Fungus gnats are small, black flies which may be seen in large numbers flying around your houseplants. Get rid of them by letting the plant soil dry out.
If you have small, black, mosquito-like flies coming out of your houseplants and congregating around them, you may have fungus gnats. Fungus gnats, Bradysia, have clear wings, long legs, and antennae and are approximately 2mm in length. They scuttle around the outside of plant pots, across the soil and up and down the leaves of plants, but may also fly around the room and gather around window sills.
Fungus gnats are harmless to humans, they are not interested in you or your food and they don’t bite or spread disease. However, while the odd small black fly winging its way around your home is likely to go unnoticed, large numbers can become annoying and embarrassing. So what are the flies doing in your home and what do they want from your houseplants?
When houseplants are left outside over the summer, they may be invaded by fungus gnats which hitch a ride indoors when the plants are brought inside for the winter. Newly-purchased plants brought into your home may also be infested. More importantly, the moisture level of houseplant soil may be too high. If temperatures cool and plants are over-watered, the soil never dries out and it becomes a haven for these little flies to lay their eggs.
Fungus gnats find moist soil particularly suitable for laying their eggs. The flies live for seven to ten days, in which time the females can lay as many as 200 eggs in your plant pots. When the eggs hatch four days later, translucent, worm-like larvae with blackheads emerge and live in the soil for two to three weeks, until they pupate and become flies.
The rapidly-growing larvae feed on fungi, algae and decaying plant matter. Large numbers of larvae may also feed on your plants’ roots, causing their leaves to yellow, wilt and fade. If you look carefully in your plant pots, you may see the larvae wriggling about in the top 2 to 3 inches of soil.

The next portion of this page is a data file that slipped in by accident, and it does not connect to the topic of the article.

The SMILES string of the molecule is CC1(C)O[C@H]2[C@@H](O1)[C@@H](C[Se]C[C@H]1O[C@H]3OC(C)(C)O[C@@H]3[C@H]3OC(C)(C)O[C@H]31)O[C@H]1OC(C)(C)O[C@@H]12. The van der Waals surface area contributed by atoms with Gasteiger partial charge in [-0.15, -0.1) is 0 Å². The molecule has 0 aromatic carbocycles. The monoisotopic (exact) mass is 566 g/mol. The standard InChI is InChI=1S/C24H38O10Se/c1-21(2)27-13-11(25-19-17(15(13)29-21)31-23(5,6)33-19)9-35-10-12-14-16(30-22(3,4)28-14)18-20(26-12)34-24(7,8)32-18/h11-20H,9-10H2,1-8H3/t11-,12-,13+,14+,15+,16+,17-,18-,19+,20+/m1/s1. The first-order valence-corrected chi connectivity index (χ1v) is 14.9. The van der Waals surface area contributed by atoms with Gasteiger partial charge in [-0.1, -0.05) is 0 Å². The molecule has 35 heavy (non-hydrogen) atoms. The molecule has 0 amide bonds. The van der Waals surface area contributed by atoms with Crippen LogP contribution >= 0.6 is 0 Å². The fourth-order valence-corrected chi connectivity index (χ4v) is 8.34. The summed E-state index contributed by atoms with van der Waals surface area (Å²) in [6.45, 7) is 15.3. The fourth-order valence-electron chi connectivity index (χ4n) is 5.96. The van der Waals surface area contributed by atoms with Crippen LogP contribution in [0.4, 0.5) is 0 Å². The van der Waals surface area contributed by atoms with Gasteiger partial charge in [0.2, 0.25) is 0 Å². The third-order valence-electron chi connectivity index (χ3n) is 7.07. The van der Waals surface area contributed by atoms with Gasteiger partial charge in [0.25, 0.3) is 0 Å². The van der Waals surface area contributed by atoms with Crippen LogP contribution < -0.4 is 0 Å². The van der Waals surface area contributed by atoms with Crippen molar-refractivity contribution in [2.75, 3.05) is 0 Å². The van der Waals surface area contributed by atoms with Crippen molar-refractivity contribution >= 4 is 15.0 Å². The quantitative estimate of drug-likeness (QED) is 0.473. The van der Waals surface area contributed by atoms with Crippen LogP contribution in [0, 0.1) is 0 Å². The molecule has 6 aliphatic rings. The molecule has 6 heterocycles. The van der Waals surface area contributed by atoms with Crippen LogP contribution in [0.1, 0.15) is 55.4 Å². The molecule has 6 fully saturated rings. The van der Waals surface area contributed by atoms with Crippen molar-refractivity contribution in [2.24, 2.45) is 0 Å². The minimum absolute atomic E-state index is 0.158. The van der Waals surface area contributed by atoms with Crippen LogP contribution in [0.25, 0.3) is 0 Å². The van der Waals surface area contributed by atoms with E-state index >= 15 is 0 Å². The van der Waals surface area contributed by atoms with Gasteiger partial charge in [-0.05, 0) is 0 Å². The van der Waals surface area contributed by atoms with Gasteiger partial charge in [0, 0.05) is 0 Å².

To confirm if the black flies in your home are indeed fungus gnats, insert 1/4 inch slices of raw potato into the surface soil of your affected pot plants. After a few days, inspect the potato slices closely – fungus gnat larvae will be feeding on the underside of the potato.
The most important thing to do to get rid of fungus gnats is to allow the soil in your houseplants to dry out in between watering, particularly the top 1 to 2 inches of soil. Drying the soil will compromise the survival of any eggs already laid, decrease the survival rate of larvae that hatch from the eggs and discourage flies from laying more eggs in your plants. It is also advisable to re-pot your plants occasionally and remove old, decaying plant matter from plant soil.
You should notice the number of small flies in your home dwindle and disappear completely within a few weeks, but if not, pyrethroid insecticides applied to the soil’s surface will kill them. Additionally, yellow sticky cards placed near plant pots will attract the flies and trap them. A systemic houseplant insecticide containing imidacloprid will kill fungus gnat larvae.
Prevent houseplant soil from getting too wet to reduce the need for pesticides. Ensure plants are well-drained and use a plant moisture meter if necessary to determine your plants’ watering requirements.
With the endless passion for organic living, I - Ann Sanders has come up with the idea of creating A Green Hand. Being the founder and editor of A Green Hand, my goal is to provide everyone with a wide range of tips about healthy lifestyle with multiform categories including gardening, health & beauty, food recipe,...